Following differentiation, cell cultures were fixed in 4% paraformaldehyde and permeabilized with 0.05% Triton and 5% normal goat serum in phosphate-buffered saline (PBS). Primary antibody rabbit, anti-β-III tubulin (1:300; Abcam, #Ab18207) and mouse anti-CNPase (1:500; Sigma, #C5922) were incubated overnight at 4 °C and then washed three times with 0.05% Triton in PBS. Alexa Fluor 488-conjugate secondary antibodies were incubated for 1 h in the dark at room temperature (1:500). After three washes with 0.05% Triton in PBS, cells were stained for 10 min at room temperature with propidium iodide (PI) to stain total nuclei, and further washed with PBS. Fluorescence intensity was measured using a fluorescence microplate reader equipped with appropriate excitation and emission filters to detect the fluorescent signal from Alexa 488 and PI. Differentiation was evaluated as a ratio of fluorescence intensity from β-III tubulin or CNPase-positive cells over total nuclei.
We used a total of 24 adult male Sprague-Dawley rats (200–250 g). Rats were kept on a 12/12 h light/dark cycle with constant ambient temperature and humidity. Food and water were available ad libitum. We used unilateral icv injection of KA as model of induced-seizure and neurodegeneration. Rats (n = 6 per experimental group) were anesthetized by ip of ketamine 80 mg/kg (Imalgene®, Merial Laboratorios SA) and xylazine 10 mg/kg (Rompun®, Bayer) and placed into a stereotaxic apparatus (David Kopf Instruments). KA (0.5 μg in 2 μl in saline; Abcam), alone or in combination with FTY720 (1 μg in 2 μl in saline), was injected into the right lateral ventricle (right side referred thereafter as ipsilateral), at the following coordinates from bregma: −1 mm anterioposterior, 2 mm mediolateral and 4 mm dorsoventral . Injections were carried out over 5-min period using an infusion pump (KD Scientific), with a constant infusion rate of 0.4 μl/min. Animals were injected ip with vehicle (saline solution) or FTY720 (1 mg/kg) 24 h before icv injection and subsequent daily until sacrifice 8 days after KA application (see Fig. Fig.2a2a for experimental design). For the ip injection, FTY720 was freshly prepared every day. Control animals received vehicle only. All animals received the thymidine analogue 5-bromo-2′-deoxyuridine (BrdU, Sigma, #B5002) as ip injection (100 mg/kg, diluted in sterile saline) every 2 days starting the day after icv injection, as previously used . Rats were sacrificed 24 h after the last BrdU injection.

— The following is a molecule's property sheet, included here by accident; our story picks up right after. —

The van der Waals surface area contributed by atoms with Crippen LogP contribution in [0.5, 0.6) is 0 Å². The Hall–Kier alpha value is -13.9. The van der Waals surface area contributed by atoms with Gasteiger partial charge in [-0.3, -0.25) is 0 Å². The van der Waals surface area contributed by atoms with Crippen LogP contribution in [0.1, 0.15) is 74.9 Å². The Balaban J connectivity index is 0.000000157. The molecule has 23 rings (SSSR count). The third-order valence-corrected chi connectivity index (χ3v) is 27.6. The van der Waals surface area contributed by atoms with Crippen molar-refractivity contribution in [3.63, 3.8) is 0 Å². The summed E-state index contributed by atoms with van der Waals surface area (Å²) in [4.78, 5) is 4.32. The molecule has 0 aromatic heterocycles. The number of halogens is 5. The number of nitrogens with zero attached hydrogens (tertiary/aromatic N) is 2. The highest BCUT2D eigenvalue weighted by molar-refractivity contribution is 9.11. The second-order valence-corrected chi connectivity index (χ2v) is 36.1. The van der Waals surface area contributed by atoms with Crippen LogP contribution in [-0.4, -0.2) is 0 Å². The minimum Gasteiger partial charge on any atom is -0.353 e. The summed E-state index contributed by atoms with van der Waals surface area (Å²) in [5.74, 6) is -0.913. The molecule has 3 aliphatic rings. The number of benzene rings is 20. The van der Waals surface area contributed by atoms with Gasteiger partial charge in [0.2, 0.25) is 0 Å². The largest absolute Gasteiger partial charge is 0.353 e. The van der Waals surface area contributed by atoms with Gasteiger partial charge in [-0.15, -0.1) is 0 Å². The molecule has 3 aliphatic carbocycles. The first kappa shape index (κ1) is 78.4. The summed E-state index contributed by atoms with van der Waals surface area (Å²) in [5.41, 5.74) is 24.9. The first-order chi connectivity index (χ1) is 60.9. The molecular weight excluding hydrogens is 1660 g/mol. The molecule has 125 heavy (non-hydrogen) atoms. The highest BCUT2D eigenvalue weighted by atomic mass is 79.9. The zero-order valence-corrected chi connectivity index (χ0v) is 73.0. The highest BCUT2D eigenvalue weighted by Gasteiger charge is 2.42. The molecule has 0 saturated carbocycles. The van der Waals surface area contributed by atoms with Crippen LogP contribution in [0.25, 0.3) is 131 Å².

Eight days after icv injection, the animals were deeply anesthetized with chloral hydrate 400 mg/kg (Panreac Quimica) and transcardially perfused with 4% paraformaldehyde in 0.1M PBS (pH 7.4). Brains were removed and immediately post-fixed in the same solution for 3 h. Then, they were washed and stored at +4 °C in PBS/Azide (0.02%) until sectioning. For all brains, series of 40-μm-thick coronal sections at the level of lateral ventricles and dorsal hippocampus were cut on a vibratome (HM 650V, Microm International) and used for immunohistology on free-floating sections, as hereinafter described. HCl antigen retrieval was used for BrdU immunostaining: before blocking step, sections were incubated in 2N HCl at 37 °C for 30 min to denature DNA, followed by two 10-min rinses in 0.1M sodium tetraborate pH 8.5 at room temperature to neutralize HCl and then rinsed twice with PBS. Immunoperoxidase staining was used for identification of proliferating, BrdU-positive nuclei. Briefly, after quenching of endogenous peroxidase (H2O2 0.3%) and blocking/permeabilization (4% normal goat serum and 0.1% Triton X-100 in PBS), we incubated the sections overnight at 4 °C with a rat anti-BrdU antibody (AbD Serotec, #MCA2060) diluted 1:400 in blocking buffer. Subsequently, the primary antibody was detected using biotinylated goat anti-rat secondary antibodies (1:200), followed by incubation with avidin-biotin-peroxidase complex (both from Vector Laboratories). Peroxidase activity was visualized by incubation in 3,3′-diaminobenzidine (DAB) substrate (Roche). Finally, the sections were mounted in gelatin-coated slides, dehydrated through graded alcohols, cleared with xylene and coverslipped with DPX.
To analyze the cell fate of BrdU-positive cells, we performed double immunofluorescence colocalization studies with cell-specific markers. The sections were incubated with blocking and permeabilization solution (4% normal goat serum, 0.1% Triton X-100 in PBS) for 1 h at room temperature and then incubated overnight with the primary antibodies (diluted in the same solution) at 4 °C. After washing with PBS, the sections were incubated with Alexa Fluor 488- or 594-conjugate secondary antibodies (molecular probes) diluted 1:400 in the blocking solution for 1 h at room temperature. After washing with PBS, the sections were mounted on gelatine-coated slides with ProLong® Antifade Mountant (ThermoFisher Scientific). In addition to anti-BrdU antibody, we used rabbit anti-DCX (1:1000; Abcam, #Ab18723) as a marker of new neurons and mouse anti-NG2 (1:500; Chemicon, #MAb5384) as a marker of OPCs.
Negative controls in all experiments included the omission of the primary antibodies and provided no labelling, indicating the reliability and specificity of the immunostaining.